Austria

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Contents

Hapsburg monarchy

ducat

half thaler

thaler

two thaler

Leopold I, 1658-1705

kreuzer

three kreuzer

six kreuzer

fifteen kreuzer

half thaler

one thaler

two thaler

six ducats

Jozef I, 1705-1711

thaler

two thaler

ducat

Karl VI, 1711-1740

kreuzer

three kreuzer

half thaler

thaler

ducat

Maria Theresia 1740-1780

thaler

ducat

two ducats

six ducats

Jozef II 1780-1790

kreuzer

twenty kreuzer

ducat

Franz II (I) 1792-1835

kreuzer

fifteen kreuzer

half thaler

thaler

ducat

souverain d'or

Ferdinand I (1835-1848)

two kreuzer

three kreuzer

twenty kreuzer

thaler

ducat

Franz Jozef (1848-1916)

six kreuzer

one thaler

ducat

Florin

two florins

two thaler

four ducats

The Corona Coinage (1892-1918)

Austria-Hungary began to issue a new currency in 1892 called the corona in Latin, krone in German, korona in Hungarian and koruna in Czech. It was divided into 100 heller (Hungarian: filler, Czech: haléř). The one corona coin weighs 5 grams and has a silver content of .835, that is 4.175 grams. This made it identical to the French franc as defined by the Treaty constituting the Latin Monetary Union of 1865 and issued by France, Belgium, Switzerland, Italy, Spain and a number of other countries at least until the First World War. However, the Austro-Hungarian currency was slightly different in value. According to Baedeker’s guide to Northern Germany from 1913, one Austro-Hungarian corona was worth 1.065 French francs, 85 German pfennigs, 10.5 British pennies and 20.5 US cents. The coins were produced in two varieties: Austrian with Latin inscriptions and the Austrian crown, and Hungarian with Hungarian inscriptions and the Hungarian crown. The old florin or gulden coin remained in use for some time with a value of 2 coronae.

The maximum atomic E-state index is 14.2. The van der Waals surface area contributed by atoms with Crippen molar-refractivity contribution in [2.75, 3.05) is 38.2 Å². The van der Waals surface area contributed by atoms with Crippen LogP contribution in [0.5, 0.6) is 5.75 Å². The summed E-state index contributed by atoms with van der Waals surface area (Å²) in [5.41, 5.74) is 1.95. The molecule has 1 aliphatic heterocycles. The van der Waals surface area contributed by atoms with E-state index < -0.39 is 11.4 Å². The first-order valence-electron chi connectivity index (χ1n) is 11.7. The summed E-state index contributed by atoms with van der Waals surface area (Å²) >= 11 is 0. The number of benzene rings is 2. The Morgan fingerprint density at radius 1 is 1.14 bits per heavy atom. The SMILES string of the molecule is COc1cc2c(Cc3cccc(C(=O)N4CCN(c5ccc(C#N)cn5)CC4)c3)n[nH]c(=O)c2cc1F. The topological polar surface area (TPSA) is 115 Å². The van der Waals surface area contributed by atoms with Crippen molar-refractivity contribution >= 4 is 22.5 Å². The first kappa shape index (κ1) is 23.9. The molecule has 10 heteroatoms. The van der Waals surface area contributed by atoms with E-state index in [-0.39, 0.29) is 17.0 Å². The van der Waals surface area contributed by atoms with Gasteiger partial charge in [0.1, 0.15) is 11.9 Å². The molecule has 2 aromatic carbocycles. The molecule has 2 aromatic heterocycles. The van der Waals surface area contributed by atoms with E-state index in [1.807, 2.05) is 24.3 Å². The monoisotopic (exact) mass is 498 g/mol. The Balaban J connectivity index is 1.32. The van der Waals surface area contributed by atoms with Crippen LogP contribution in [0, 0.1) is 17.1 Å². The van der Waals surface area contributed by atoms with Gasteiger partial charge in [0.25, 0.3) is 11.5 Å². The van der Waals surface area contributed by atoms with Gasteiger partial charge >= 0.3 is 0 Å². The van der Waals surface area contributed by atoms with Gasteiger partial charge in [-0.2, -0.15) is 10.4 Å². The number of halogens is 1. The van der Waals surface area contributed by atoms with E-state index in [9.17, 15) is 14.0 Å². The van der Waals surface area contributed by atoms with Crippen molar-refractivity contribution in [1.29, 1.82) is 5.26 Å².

The First World War brought severe economic difficulties, which also affected the coinage. Production of silver and gold coins stopped and iron began to be used instead of bronze and nickel for the heller denominations. Franz Jozef died in 1916 and was succeeded by his brother’s grandson Karl, who ruled until the Monarchy broke up at the end of the war. The only coins produced in large numbers during his reign were small heller denominations, and these do not bear the name or portrait of the monarch. After the break up of the Monarchy, Austria and Hungary soon issued new currencies with new names. However, Czechoslovakia continued to call its currency the koruna and it is still used today in the Czech Republic.

The coins of the corona currency, giving metal, weight in grams,content of Ag or Au, weight of fine Ag or Au in grams and diameter in mm. (Hlinka, Kazimír and Kolníková p. 210)

1 heller bronze 1.60gr 17mm

2 heller bronze 3.20 gr 19mm

10 heller nickel 3gr 19mm

20 heller nickel 4gr 21mm

1 corona .835 Ag 5gr, fine Ag 4.175gr 23mm

2 coronae .835 Ag 10gr, fine Ag 8.35gr 27mm

5 coronae .900 Ag 24gr, fine Ag 21.60gr 36mm

10 coronae .900 Au 3.388gr fine Au 3.049gr 19mm

20 coronae .900 Au 6.775gr fine Au 6.098gr 21mm

100 coronae .900 Au 33.875gr. fine Au 30.488gr 37mm

Sources:

Baedeker’s Northern Germany. Leipzig 1913. Table of currencies at beginning.

Hlinka, Kazimír, Kolníková: Peniaze v našich dejinách (Money in our History), Bratislava 1976.

C.L. Krause and C. Mishler: Standard Catalogue of World Coins.

Recueil des traits de la France. Tome 9. The original text of the 1865 Treaty constituting the Latin Monetary Union can be found at http://gallica.bnf.fr/ark:/12148/bpt6k96073g/f473.image

Singer und Wolfnersche Reiseführer: Ungarn. Budapest 1896. The currency situation at the time is described on p.18

heller

two heller

ten heller

five corona

twenty corona

one hundred corona


Republic of Austria (1918-1938)

groschen

five groschen

ten groschen

one schilling

two schiliings

five schillings

one hundred schilling

Republic of Austria (1945-2001)

two groschen

five groschen

fifty groschen

schilling

five schillings

ten schillings

twenty-five schillings

fifty schilling

one hundred schillings

two hundred schillings

one thousand schillings

Euro coinage (since 1999)

one cent

ten cents

one euro

two euros

twenty euros

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